Railways are essential transportation corridors that facilitate the movement of goods and people with important environmental and economic benefits. Despite these benefits, railways and trains can negatively affect wildlife through mortalities, barrier effects, disturbances, and habitat loss. There is growing evidence that human activity negatively affects the spatial distribution of wildlife with distance from the infrastructure and wildlife also adjust their spatiotemporal activity to avoid or minimize encounters with human activity. Moreover, wildlife mortalities due to collisions with trains are a major conservation concern that can jeopardize the persistence of wildlife populations as wildlife-train collisions are non-specific concerning the species, age, and sex of the animal affected.
In this study, I assessed the activity patterns of six medium-large sized mammals (African buffalo, African elephant, Giraffe, Impala, Lion, and Spotted hyaena) and monitored the mortalities of wildlife from four different taxonomic groups on the landscape bisected by the railway line in Balule Nature Reserve. Impala and giraffe occurrences on the railway line are mostly diurnal. Meanwhile, lion occurrence on the railway line is mostly nocturnal. Four of my focal species moderately overlapped with train activity, with no seasonal differences in their degree of activity overlap. African buffalo and elephant activity decreased with increasing distance from the railway line. Giraffes, impala, and lions are less active around the railway line in the wet season than in the dry season. Spotted hyaenas are more active around the railway in both open grassland and woodland compared to the mixed shrubland habitat intersecting the railway.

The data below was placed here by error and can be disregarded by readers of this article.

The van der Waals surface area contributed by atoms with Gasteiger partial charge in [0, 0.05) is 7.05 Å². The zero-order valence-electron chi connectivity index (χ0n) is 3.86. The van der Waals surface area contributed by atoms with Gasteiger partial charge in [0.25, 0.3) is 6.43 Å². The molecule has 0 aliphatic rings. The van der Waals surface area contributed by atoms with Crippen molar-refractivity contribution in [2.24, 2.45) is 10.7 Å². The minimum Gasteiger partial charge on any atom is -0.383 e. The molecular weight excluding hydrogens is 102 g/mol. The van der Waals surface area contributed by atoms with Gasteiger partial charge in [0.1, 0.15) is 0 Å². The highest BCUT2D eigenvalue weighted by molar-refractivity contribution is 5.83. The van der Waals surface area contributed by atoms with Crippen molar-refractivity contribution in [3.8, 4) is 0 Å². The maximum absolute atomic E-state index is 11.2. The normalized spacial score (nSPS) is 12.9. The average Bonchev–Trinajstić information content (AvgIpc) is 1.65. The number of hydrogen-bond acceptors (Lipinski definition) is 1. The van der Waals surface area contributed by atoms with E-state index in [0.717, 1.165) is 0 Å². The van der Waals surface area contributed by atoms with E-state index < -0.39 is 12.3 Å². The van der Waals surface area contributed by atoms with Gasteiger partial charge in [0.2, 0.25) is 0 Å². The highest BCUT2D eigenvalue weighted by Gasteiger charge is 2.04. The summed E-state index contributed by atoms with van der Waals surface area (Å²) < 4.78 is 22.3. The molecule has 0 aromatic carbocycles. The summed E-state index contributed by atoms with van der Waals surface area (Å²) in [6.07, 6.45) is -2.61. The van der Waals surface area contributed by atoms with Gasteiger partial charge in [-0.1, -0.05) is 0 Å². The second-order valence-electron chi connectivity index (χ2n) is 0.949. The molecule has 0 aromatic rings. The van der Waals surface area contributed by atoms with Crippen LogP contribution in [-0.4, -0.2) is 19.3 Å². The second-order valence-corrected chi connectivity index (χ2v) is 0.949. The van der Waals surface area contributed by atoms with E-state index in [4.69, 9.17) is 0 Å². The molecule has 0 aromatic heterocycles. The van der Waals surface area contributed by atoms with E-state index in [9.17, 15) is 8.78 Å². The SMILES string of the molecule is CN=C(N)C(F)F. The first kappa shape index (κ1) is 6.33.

I recorded a total of 99 rail-kills from a total of 450 km surveyed over a 90-day period. Of these rail-kills, mammals were recorded more often (29.29%), followed by birds (26.26%), reptiles (26.26%), and amphibians (18.18%). There was no significant difference in the frequency of mortalities on the railway line between seasons (U = 286.5, n = 49, p = 0.421). The rail mortalities of diurnal did not differ significantly from nocturnal species (x² = 0.55, df = 1, p = 0.458). There were significantly more mortalities of diurnal species than nocturnal species on the railway line during the dry season (p < 0.05). Most encountered deaths on the railway line occurred in a mixed shrubland section but there was no significant association between the frequency of rail mortalities and rail-side habitat type (H = 0.84, df = 2, p = 0.657).